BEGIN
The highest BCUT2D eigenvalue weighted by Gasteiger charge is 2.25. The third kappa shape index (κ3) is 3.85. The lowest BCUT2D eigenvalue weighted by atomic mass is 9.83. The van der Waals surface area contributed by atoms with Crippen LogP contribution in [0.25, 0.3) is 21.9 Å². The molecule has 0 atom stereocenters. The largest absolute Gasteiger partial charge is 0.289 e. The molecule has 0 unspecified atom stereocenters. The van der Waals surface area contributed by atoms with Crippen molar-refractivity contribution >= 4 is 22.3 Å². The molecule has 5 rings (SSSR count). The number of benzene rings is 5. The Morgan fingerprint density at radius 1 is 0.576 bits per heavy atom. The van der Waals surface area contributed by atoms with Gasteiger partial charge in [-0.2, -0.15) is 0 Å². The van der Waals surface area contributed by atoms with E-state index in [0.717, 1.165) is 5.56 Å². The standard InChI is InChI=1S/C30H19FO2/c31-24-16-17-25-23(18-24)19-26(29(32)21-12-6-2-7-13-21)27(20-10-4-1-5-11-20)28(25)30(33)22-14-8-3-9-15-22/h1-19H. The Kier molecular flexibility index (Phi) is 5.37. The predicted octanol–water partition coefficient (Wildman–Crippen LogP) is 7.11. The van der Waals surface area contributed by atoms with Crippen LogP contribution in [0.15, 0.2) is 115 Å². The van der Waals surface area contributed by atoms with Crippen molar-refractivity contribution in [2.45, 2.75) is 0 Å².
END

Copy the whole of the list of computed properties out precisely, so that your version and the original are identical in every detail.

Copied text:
The highest BCUT2D eigenvalue weighted by Gasteiger charge is 2.25. The third kappa shape index (κ3) is 3.85. The lowest BCUT2D eigenvalue weighted by atomic mass is 9.83. The van der Waals surface area contributed by atoms with Crippen LogP contribution in [0.25, 0.3) is 21.9 Å². The molecule has 0 atom stereocenters. The largest absolute Gasteiger partial charge is 0.289 e. The molecule has 0 unspecified atom stereocenters. The van der Waals surface area contributed by atoms with Crippen molar-refractivity contribution >= 4 is 22.3 Å². The molecule has 5 rings (SSSR count). The number of benzene rings is 5. The Morgan fingerprint density at radius 1 is 0.576 bits per heavy atom. The van der Waals surface area contributed by atoms with Gasteiger partial charge in [-0.2, -0.15) is 0 Å². The van der Waals surface area contributed by atoms with E-state index in [0.717, 1.165) is 5.56 Å². The standard InChI is InChI=1S/C30H19FO2/c31-24-16-17-25-23(18-24)19-26(29(32)21-12-6-2-7-13-21)27(20-10-4-1-5-11-20)28(25)30(33)22-14-8-3-9-15-22/h1-19H. The Kier molecular flexibility index (Phi) is 5.37. The predicted octanol–water partition coefficient (Wildman–Crippen LogP) is 7.11. The van der Waals surface area contributed by atoms with Crippen LogP contribution in [0.15, 0.2) is 115 Å². The van der Waals surface area contributed by atoms with Crippen molar-refractivity contribution in [2.45, 2.75) is 0 Å².